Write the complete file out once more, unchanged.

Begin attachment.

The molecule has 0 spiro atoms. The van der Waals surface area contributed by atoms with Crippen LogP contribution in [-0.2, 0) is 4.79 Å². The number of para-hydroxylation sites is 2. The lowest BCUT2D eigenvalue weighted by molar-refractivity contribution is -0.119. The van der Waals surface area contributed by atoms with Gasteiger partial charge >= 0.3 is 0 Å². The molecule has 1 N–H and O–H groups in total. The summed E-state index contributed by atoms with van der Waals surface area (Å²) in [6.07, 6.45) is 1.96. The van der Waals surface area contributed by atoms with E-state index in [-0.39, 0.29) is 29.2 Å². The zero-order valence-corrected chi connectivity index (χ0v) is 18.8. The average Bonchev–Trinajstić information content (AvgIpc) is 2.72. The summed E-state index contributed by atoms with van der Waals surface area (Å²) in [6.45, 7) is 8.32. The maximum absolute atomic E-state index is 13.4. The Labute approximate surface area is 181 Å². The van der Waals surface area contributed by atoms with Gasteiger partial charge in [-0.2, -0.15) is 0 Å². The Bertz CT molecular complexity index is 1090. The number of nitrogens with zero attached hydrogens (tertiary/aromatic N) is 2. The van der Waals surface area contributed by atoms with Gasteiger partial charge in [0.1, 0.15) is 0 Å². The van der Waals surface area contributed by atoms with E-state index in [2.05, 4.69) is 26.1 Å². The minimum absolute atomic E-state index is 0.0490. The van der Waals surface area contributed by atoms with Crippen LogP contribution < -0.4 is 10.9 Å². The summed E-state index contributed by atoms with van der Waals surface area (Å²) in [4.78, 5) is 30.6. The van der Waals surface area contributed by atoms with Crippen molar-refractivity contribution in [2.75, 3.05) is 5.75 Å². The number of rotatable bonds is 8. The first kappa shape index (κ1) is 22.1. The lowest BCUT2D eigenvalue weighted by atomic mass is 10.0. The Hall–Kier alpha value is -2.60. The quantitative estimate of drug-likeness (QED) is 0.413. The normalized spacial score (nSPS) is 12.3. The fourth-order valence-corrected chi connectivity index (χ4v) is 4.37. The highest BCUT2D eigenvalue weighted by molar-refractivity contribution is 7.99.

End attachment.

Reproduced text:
The molecule has 0 spiro atoms. The van der Waals surface area contributed by atoms with Crippen LogP contribution in [-0.2, 0) is 4.79 Å². The number of para-hydroxylation sites is 2. The lowest BCUT2D eigenvalue weighted by molar-refractivity contribution is -0.119. The van der Waals surface area contributed by atoms with Gasteiger partial charge >= 0.3 is 0 Å². The molecule has 1 N–H and O–H groups in total. The summed E-state index contributed by atoms with van der Waals surface area (Å²) in [6.07, 6.45) is 1.96. The van der Waals surface area contributed by atoms with E-state index in [-0.39, 0.29) is 29.2 Å². The zero-order valence-corrected chi connectivity index (χ0v) is 18.8. The average Bonchev–Trinajstić information content (AvgIpc) is 2.72. The summed E-state index contributed by atoms with van der Waals surface area (Å²) in [6.45, 7) is 8.32. The maximum absolute atomic E-state index is 13.4. The Labute approximate surface area is 181 Å². The van der Waals surface area contributed by atoms with Gasteiger partial charge in [-0.2, -0.15) is 0 Å². The Bertz CT molecular complexity index is 1090. The number of nitrogens with zero attached hydrogens (tertiary/aromatic N) is 2. The van der Waals surface area contributed by atoms with Gasteiger partial charge in [0.1, 0.15) is 0 Å². The van der Waals surface area contributed by atoms with E-state index in [2.05, 4.69) is 26.1 Å². The minimum absolute atomic E-state index is 0.0490. The van der Waals surface area contributed by atoms with Crippen LogP contribution < -0.4 is 10.9 Å². The summed E-state index contributed by atoms with van der Waals surface area (Å²) in [4.78, 5) is 30.6. The van der Waals surface area contributed by atoms with Crippen molar-refractivity contribution in [2.75, 3.05) is 5.75 Å². The number of rotatable bonds is 8. The first kappa shape index (κ1) is 22.1. The lowest BCUT2D eigenvalue weighted by atomic mass is 10.0. The Hall–Kier alpha value is -2.60. The quantitative estimate of drug-likeness (QED) is 0.413. The normalized spacial score (nSPS) is 12.3. The fourth-order valence-corrected chi connectivity index (χ4v) is 4.37. The highest BCUT2D eigenvalue weighted by molar-refractivity contribution is 7.99.